– Casio AP-470 digital piano – $1499 price in matte black, matte walnut brown, or matte white – Mini Review – The AP-470 could be called the little brother to the new $2500 AP-710 but with a lower level piano sound chip, lower level internal speaker system, and lower level functionality in a slightly smaller, but attractive furniture cabinet with built-in sliding key cover. However, the key action in the AP-470 is identical to the higher priced AP-710 and they both have a 256-note polyphony piano sound chip, so they do have those features in common which is very good, but that’s about it. The AP-470 is relatively new and we expect it to be available all the way through 2020 and into the next years. This model is built to primarily focus on the piano playing experience with not many extra “bells & whistles” added like you would find on the AP-650. The AP-470 comes with 22 sounds including a specially sampled New York Steinway grand piano sound with 256-note polyphony and it really does sound great coming out of the piano’s 40 watt, 4-speaker sound system and being projected through its open lid “sound projection” system. This piano has 2-track MIDI recording for left and right hand along with audio wav file recording and you can record and save your music on a USB flash drive to play the music at a later time. You can also download piano (MIDI file) music from your computer and save it to a USB flash drive to be played through the AP-470 so you can play along with that music at any tempo and learn to play new songs that way. The AP-470 can also be controlled with the color touch screen on your iPad or Android tablet using the proprietary Casio Chordana Piano app which is a very cool feature and not available for the AP-650 or AP-710. When it comes to getting a new digital piano for under $1500 in a nice looking cabinet with front support legs and complete 5-year factory warranty with in-home service, it’s really hard to beat or come close to this upscale AP-470 by Casio in our opinion and will be available for all of 2020. To learn more about this model, check out our full review at AZ Piano Reviews which is our other blogsite and then let us know what you think: Casio AP-470 Review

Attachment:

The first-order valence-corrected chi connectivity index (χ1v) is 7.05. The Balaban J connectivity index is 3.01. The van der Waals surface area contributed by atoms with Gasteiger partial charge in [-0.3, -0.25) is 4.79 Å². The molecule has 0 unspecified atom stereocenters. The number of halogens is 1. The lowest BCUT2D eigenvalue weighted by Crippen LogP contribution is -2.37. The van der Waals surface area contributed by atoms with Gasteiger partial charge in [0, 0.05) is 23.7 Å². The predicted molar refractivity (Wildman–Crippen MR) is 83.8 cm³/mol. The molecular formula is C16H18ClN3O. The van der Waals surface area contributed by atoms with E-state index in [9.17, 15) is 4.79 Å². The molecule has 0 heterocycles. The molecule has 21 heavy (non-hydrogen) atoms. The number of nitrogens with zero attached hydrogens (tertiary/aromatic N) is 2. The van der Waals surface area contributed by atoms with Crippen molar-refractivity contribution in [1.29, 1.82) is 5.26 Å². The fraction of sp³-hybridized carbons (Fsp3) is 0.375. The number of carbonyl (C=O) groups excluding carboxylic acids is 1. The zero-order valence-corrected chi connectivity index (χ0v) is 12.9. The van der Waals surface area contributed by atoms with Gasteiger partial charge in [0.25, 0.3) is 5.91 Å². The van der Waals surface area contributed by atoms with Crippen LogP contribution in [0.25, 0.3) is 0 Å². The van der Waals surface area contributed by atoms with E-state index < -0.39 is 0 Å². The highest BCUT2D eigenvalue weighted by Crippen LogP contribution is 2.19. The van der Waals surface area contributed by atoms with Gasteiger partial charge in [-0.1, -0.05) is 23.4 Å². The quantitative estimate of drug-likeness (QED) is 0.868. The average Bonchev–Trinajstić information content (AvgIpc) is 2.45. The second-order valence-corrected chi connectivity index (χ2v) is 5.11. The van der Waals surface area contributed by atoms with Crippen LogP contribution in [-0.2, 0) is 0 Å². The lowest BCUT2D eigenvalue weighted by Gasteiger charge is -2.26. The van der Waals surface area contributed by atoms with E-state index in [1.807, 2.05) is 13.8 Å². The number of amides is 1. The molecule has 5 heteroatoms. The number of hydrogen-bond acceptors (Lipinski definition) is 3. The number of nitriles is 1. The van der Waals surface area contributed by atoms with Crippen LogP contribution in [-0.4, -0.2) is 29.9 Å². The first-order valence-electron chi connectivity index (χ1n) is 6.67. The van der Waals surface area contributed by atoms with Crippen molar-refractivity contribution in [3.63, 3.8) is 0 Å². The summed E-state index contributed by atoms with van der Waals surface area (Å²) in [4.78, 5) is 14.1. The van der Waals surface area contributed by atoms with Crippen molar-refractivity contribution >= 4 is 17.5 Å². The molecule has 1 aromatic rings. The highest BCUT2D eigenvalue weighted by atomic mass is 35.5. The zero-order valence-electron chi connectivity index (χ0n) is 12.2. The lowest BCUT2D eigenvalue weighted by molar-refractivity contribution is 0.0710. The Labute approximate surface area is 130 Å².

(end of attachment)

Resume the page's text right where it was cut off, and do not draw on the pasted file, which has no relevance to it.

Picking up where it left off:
– Casio AP-270 digital piano – $1049 price (available in matte black, matte brown walnut, matte white) The AP-270 is the more basic of Casio Celviano series in the line of AP models and has the same same key action and same piano sound chip that is in the AP-470 with 22 instrument sounds, along with 2-track MIDI recording and playback, but there are definitely some differences in other ways. The AP-270 has a 192-note polyphony sound chip and the internal speaker system in this model is just 16 watts of total power into 2 speakers, so it has a lot less audio power than the AP-470 and does not have the speaker-projection lid. Nevertheless, the AP-270 has the same same stereo Steinway piano sounds and orchestral instrument sounds as is in the AP-470. It does not have audio recording or a flashdrive input like the AP-470 and is a pedestal style cabinet with no front support legs. However, for a smaller to medium size room the speaker system should put out enough volume and the AP-270 key action plays very nicely and smoothly just like in the AP-470, AP-650, and AP-710 making it an excellent choice for beginners through intermediate players who many want to focus on playing piano. It comes in an attractive furniture cabinet with attractive chrome pedals along with a matching single size (non-adjustable) padded bench. Casio gives their full 5-year factory warranty on this model with in-home service which makes this instrument the best factory protected make and model in this price range out of all the brands. The AP-270 has been out for a little while but still new enough to be out for all of 2020 and likely beyond it. To learn more about this model, check out our full review at AZ Piano Reviews which is our other blogsite and then let us know what you think: Casio AP-270 Review